My Playlist: Dr. Feelgood

Shooting some rock & roll in your arm

Leave a late show
Still feel alive
Want a place to go
Round about five
Down to the doctors
Down to the doctors
Come on down to the doctors
Make you feel good all night

Including Dr. Feelgood in my latest installment of The Sunday Six reminded me how much I dig the British pub blues rockers. They’re a great illustration that music doesn’t have to be complex to be fun. Anyway, this is what triggered the idea to put together this post and playlist.

Before we come down to the doctor’s surgery for a shot of R&B, here’s a bit of background on the band. Dr. Feelgood were formed in 1971 by Wilko Johnson (guitar, piano, vocals), Lee Brilleaux (lead vocals, harmonica, slide guitar) and John B. “Sparko” Sparks (bass, backing vocals). Soon John Martin (drums) joined them to complete the initial lineup. The group took their name from Dr. Feel-Good, a 1962 single by American blues artist Willie Perryman, which he recorded as Dr. Feelgood & The Interns.

Dr. Feelgood in 1976 (from left): Wilko Johnson, John “The Big Figure” Martin, John B Sparks and Lee Brilleaux

Everybody needs a shot of r ‘n’ b
So come on down to my surgery
Down to the doctors
Down to the doctors
Come on down to the doctors
Make you feel good all night

By late 1973, Dr. Feelgood had established a reputation for their driving R&B on the growing pub rock scene in London. During the second half of 1974, they recorded their debut album Down by the Jetty, which came out in January 1975. The record missed the charts in the UK but reached no. 6 in Finland. Only nine months later, they issued their sophomore album Malpractice, which marked their breakthrough in the UK, climbing to no. 17 in the charts.

In April 1977 during the recording sessions for Dr. Feelgood’s third album Sneakin’ Suspicion Wilko Johnson left over disagreements over which tracks to include on the record. Egos in rock! Given Johnson’s central role up to that point, this almost led to the group’s breakup. Essentially, Brilleaux took over and Johnson was replaced by Gypie Mayo, who then was still a relatively unknown guitarist. In 1996, he would become a member of the reformed Yardbirds and play with them until 2004.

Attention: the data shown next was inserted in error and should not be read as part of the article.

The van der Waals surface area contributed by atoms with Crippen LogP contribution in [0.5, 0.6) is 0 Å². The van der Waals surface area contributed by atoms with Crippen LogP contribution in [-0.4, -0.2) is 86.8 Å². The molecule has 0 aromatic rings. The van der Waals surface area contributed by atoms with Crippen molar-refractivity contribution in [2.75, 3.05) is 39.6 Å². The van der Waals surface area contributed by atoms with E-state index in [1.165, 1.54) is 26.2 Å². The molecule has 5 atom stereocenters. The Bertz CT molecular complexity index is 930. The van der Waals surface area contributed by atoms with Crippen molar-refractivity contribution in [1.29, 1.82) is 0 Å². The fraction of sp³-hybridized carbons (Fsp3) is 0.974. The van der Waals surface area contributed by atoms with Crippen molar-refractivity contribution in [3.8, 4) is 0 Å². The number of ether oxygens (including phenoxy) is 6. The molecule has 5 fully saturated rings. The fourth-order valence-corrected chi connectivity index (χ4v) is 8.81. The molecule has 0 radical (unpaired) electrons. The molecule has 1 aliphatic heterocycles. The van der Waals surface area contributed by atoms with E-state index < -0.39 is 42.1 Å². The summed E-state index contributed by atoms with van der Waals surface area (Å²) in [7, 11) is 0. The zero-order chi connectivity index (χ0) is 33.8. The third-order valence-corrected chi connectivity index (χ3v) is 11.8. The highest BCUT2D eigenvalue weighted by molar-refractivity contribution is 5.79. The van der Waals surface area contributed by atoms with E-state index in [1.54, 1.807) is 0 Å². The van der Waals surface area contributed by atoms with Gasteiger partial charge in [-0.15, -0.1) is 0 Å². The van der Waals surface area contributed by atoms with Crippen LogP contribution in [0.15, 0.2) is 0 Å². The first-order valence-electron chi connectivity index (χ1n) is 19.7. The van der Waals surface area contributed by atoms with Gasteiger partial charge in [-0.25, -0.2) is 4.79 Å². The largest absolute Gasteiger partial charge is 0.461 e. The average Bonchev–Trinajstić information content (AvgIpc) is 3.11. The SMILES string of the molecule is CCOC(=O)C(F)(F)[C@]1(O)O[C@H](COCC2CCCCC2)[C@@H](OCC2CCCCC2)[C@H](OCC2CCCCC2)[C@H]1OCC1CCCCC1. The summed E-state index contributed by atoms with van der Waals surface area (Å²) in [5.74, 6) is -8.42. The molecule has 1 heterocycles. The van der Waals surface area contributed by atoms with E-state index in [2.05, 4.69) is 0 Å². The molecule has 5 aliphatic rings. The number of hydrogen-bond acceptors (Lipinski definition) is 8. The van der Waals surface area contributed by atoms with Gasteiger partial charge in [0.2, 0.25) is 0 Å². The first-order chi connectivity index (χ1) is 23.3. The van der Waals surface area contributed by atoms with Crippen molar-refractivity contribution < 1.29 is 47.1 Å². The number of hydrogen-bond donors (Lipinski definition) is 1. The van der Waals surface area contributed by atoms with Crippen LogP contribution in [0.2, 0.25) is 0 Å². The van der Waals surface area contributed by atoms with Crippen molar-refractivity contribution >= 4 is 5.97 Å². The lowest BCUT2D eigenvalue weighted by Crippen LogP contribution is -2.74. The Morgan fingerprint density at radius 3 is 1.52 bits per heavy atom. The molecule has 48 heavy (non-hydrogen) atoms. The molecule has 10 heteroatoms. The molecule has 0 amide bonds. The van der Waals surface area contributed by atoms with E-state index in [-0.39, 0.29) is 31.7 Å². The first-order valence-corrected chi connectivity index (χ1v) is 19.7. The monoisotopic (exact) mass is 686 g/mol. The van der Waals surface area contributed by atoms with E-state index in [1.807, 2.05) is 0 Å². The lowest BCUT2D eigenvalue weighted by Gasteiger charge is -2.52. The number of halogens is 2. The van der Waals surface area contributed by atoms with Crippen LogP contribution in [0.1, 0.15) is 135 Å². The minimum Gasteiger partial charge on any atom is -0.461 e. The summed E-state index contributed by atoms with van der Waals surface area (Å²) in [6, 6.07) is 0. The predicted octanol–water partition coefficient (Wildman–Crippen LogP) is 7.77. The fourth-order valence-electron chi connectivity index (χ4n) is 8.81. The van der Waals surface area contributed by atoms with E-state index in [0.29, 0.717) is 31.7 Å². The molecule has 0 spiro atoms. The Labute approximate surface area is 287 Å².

Eight bars on piano
Down to the doctors
Down to the doctors
Come on down to the doctors
Make you feel good all night

Dr. Feelgood today (from left): Gordon Russell (guitar), Robert Kane (vocals, harmonica), Kevin Morris (drums) and Phil Mitchell (bass)

By 1984, Brilleaux was Dr. Feelgood’s only original member. At that time, the remaining lineup included Gordon Russell (lead guitar, backing vocals), Phil H. Mitchell (bass, acoustic guitar, backing vocals) and Buzz Barwell (drums). Brilleaux remained part of the group until his death from lymphoma at age 41 in April 1994. Russell and Mitchell still are with Dr. Feelgood to this day. The other current members are Robert Kane (lead vocals, harmonica) and Kevin Morris (drums, percussion, backing vocals).

Over their 50-year-plus career, Dr. Feelgood have released 17 studio albums, which appeared between 1975 and 2006. Their catalog also includes numerous compilation and live albums, four box sets and three video albums. Dr. Feelgood’s heyday was the mid to late ’70s, which is the main focus of this post, though the Spotify playlist at the end also features tunes from the band’s later years.

Come here baby
Ain’t gonna do you no harm
I just want to shoot
Some rock ‘n’ roll in your arm
Down to the doctors
Down to the doctors
Come on down to the doctors
Make you feel good all night

Roxette (Down by the Jetty, Jan 1975)

Time to get a shot of rock & roll from the doctor to make us feel good. Since I picked the neat opener She Does It Right in my aforementioned Sunday Six installment, I decided to highlight Roxette, another great tune written by Wilko Johnson. The tune also appeared separately in November 1974 as the band’s second single.

Back in the Night (Malpractice, Oct 1975)

Back in the Night, another tune penned by Johnson, is from Dr. Feedgood’s sophomore album Malpractice. The song also became the band’s fourth single. Like the previous three singles, it missed the charts. Luckily, the album fared much better, becoming the group’s first to chart in the U.K., reaching a respectable no. 17, and matching the performance of their debut release in Finland with another no. 6 there.

Hey Mama, Keep Your Big Mouth Shut (Sneakin’ Suspicion, May 1977)